The result is people could live longer and with fewer age-related health problems.
Beverly Rzigalinski, assistant professor in the Department of Molecular Biology and Microbiology and at the Biomolecular Sciences Center, and Sudipta Seal, associate engineering professor at the Advanced Materials Processing and Analysis Center and the Department of Mechanical, Materials and Aerospace Engineering, will receive $1.4 million from the National Institutes of Health, National Institute on Aging to study the reasons behind the reaction and possible future applications.
Rzigalinski has spent the bulk of her career on NIH-funded research from the National Institute of Neurological Disorders and Stroke studying how brain cells "talk" to each other, most recently focusing on microglia -- a specialized cell that responds to brain injury and initiates the response to either repair or destroy the damaged neuron. Seal creates nanostructure materials and recently developed a process for engineering particles on a nanoscale -- so they might have more efficient industrial applications.
Because of the current flurry of publicity that anti-oxidants have received for their potential anti-aging properties, Rzigalinski decided to explore introducing the miniaturized particles to the brain cells of rats.
"In culture, rat brain cells usually live about three weeks," Rzigalinski said. "The cells exposed to the engineered nanoparticles lived three to four times longer."
To confirm the results, Rzigalinski, the grant's principal investigator, repeated the process multiple times and found that cells exposed to a single dose of engineered nano-oxide particles routinely outlived the untreated cells by three- to four-fold, with the longest living cell lasting 123 days.
Rzigalinski then explored the quality of the aged neurons and found they were signaling or "talking" to each other in the same manner as their youthful counterparts. "This shows there is a potential not just to extend the life span but to preserve function," she said.
Seal has worked on developing oxide particles for high temperature production since his undergraduate days in the late 1980s. In 2000, as he took over the coordination of UCF's nanotechnology initiative, he and a student developed ultrafine nano-sized powders and solutions. The particles, less than 10 nanometers (about 30 atoms) in size, not only offered a more efficient coating for use in machines but also opened the door for biological studies in collaboration with Rzigalinski.
When a university research administrator aware of the work of each scientist introduced the two, the possibilities immediately began forming. "This type of cross-disciplinary partnership is what we dream about," said Pallavoor Vaidyanathan, assistant vice president for research. It is also critical to forging frontiers in nanoscience.
Research in the medical profession suggests that a major component of aging is free radical damage to cells. Free radical scavengers, often taken in the form of vitamins, can counter the damage to a very limited degree. A regenerative nanoparticle, such as the one developed by Rzigalinski and Seal, offers promise of negating those problems and could be helpful in treatment of certain age-related disorders -- such as Alzheimer's disease -- as well as arthritis and other joint-related problems, Rzigalinski says.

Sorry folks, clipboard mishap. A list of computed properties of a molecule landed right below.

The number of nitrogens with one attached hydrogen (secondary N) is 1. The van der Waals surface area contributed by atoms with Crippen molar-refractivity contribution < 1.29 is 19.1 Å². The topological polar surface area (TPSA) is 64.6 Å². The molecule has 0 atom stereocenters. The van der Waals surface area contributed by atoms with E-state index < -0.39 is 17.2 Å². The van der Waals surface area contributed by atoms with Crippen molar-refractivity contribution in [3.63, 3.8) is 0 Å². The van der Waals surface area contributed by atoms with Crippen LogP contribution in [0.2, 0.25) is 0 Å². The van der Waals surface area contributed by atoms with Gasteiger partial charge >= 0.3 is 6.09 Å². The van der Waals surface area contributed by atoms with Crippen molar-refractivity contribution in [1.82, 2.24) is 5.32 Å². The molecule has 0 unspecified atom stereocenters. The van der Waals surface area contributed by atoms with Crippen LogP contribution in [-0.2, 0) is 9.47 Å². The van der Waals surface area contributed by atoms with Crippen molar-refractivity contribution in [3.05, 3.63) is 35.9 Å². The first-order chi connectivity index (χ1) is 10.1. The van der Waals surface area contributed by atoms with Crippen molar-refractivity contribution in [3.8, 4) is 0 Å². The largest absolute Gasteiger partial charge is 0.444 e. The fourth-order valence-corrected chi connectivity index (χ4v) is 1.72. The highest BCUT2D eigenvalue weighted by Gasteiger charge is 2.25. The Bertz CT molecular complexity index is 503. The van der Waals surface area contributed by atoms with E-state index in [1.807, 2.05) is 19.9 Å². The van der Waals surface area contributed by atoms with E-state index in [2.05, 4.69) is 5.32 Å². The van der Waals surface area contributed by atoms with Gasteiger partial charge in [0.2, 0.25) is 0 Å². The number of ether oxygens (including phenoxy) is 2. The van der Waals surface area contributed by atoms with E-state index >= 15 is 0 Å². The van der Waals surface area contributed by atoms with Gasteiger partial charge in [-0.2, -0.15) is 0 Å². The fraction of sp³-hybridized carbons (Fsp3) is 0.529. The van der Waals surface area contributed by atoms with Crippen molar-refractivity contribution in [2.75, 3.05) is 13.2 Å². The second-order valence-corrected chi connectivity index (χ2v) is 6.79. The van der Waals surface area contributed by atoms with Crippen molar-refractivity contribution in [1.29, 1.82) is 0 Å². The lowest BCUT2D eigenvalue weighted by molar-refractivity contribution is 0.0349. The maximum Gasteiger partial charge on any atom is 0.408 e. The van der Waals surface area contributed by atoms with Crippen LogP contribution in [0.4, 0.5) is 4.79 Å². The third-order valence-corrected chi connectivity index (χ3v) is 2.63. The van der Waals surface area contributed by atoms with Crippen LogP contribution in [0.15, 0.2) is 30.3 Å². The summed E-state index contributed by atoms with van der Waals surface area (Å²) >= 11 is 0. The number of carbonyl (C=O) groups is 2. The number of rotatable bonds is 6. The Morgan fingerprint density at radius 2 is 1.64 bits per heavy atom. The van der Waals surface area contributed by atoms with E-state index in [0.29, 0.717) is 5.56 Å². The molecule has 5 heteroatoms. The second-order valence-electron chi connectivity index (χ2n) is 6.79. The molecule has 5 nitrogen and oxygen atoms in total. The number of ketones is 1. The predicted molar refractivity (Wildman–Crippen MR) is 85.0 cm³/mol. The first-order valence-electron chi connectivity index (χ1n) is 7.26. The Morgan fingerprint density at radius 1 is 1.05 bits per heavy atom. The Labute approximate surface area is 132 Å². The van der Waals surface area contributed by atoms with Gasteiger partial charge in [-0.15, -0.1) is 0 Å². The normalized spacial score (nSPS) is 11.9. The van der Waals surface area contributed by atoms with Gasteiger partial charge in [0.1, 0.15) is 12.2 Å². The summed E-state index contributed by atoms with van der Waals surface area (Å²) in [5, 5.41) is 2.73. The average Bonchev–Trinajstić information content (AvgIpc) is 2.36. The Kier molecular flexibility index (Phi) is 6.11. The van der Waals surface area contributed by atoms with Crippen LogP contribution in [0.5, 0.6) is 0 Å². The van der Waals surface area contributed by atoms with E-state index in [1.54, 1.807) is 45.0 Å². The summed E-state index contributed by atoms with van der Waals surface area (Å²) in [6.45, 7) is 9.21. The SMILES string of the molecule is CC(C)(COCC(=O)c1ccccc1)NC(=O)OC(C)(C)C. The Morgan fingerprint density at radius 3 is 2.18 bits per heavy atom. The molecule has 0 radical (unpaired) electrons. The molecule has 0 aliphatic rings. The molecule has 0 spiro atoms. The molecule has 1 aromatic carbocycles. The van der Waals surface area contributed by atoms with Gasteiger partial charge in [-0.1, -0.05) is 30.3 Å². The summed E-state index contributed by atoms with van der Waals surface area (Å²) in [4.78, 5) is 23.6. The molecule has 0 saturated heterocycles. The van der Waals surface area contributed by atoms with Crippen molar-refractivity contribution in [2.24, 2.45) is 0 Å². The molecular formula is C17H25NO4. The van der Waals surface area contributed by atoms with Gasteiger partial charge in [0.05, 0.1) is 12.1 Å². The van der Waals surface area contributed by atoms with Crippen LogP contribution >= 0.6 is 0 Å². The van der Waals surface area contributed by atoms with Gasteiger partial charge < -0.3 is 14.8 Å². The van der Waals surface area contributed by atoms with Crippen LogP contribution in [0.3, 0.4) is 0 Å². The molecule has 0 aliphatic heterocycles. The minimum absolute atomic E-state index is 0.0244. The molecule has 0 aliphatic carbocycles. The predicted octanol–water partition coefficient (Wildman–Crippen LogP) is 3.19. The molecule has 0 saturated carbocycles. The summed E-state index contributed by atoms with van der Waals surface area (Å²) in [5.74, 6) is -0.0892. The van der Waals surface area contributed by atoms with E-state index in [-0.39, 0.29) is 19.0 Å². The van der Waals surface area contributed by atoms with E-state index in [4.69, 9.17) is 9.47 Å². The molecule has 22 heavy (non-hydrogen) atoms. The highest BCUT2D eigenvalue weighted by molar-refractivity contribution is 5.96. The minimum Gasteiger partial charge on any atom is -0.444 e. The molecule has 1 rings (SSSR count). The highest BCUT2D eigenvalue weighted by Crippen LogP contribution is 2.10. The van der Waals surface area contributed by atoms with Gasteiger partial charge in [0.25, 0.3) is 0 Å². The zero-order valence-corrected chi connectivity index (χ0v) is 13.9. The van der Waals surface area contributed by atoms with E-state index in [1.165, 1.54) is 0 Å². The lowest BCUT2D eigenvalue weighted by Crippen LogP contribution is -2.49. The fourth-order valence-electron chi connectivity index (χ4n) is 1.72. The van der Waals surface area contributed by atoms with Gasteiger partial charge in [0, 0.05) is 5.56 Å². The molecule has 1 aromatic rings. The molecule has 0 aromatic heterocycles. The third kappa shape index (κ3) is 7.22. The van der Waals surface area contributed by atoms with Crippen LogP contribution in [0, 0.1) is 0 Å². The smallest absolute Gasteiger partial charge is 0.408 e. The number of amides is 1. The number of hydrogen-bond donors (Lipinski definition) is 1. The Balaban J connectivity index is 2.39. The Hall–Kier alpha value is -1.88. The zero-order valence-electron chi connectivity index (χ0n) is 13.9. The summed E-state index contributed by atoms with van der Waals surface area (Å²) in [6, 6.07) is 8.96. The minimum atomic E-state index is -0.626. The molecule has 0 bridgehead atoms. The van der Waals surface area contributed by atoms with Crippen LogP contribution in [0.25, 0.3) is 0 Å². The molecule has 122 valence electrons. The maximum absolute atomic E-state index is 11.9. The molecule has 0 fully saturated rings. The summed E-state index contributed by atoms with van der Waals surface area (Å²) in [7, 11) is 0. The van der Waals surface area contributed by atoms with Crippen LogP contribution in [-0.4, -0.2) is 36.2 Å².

Most recently, the Rzigalinski lab has found that the nanoparticles have potent anti-inflammatory properties. The investigators plan to explore the possibility of creating a coating from the particles that could be used for vascular and orthopedic implants, stents and other devices that are prone to inflammatory reactions.
Initial tests show that the nanoparticle anti-oxidants regenerate once they penetrate the cell -- meaning one dose could conceivably continue its therapeutic effects indefinitely.
Rzigalinski introduced the collaboration to her colleagues at the NATURE biotechnology symposium in Miami earlier this year. She has also submitted an abstract on the project to the National and International Neurotrauma Symposium, and Society for Neuroscience.
Nanotechnology is considered the new frontier of science, and it could revolutionize modern medicine in the future. The potential for creating new materials at a size capable of being absorbed by human cells calls for a new type of scientist -- one who can collaborate across seemingly unrelated disciplines. Combining the fields of biomolecular science with engineering offers a significant step in that direction.
Pappachan Kolattukudy, director of UCF's Biomolecular Science Center and a consultant on the project, said the collaboration is part of a strategy that UCF is going to be using increasingly in building its presence in the biomolecular sciences.
"We are concentrating on building interfaces between areas in which we have strengths," Kolattukudy said.
Vimal Desai, director of AMPAC, said that nanomaterials are currently considered highly strategic for important applications ranging from homeland security to just plain good health.
"It is so good to be able to build bridges for an interdisciplinary effort through competent and dynamic researchers at UCF," Desai said.
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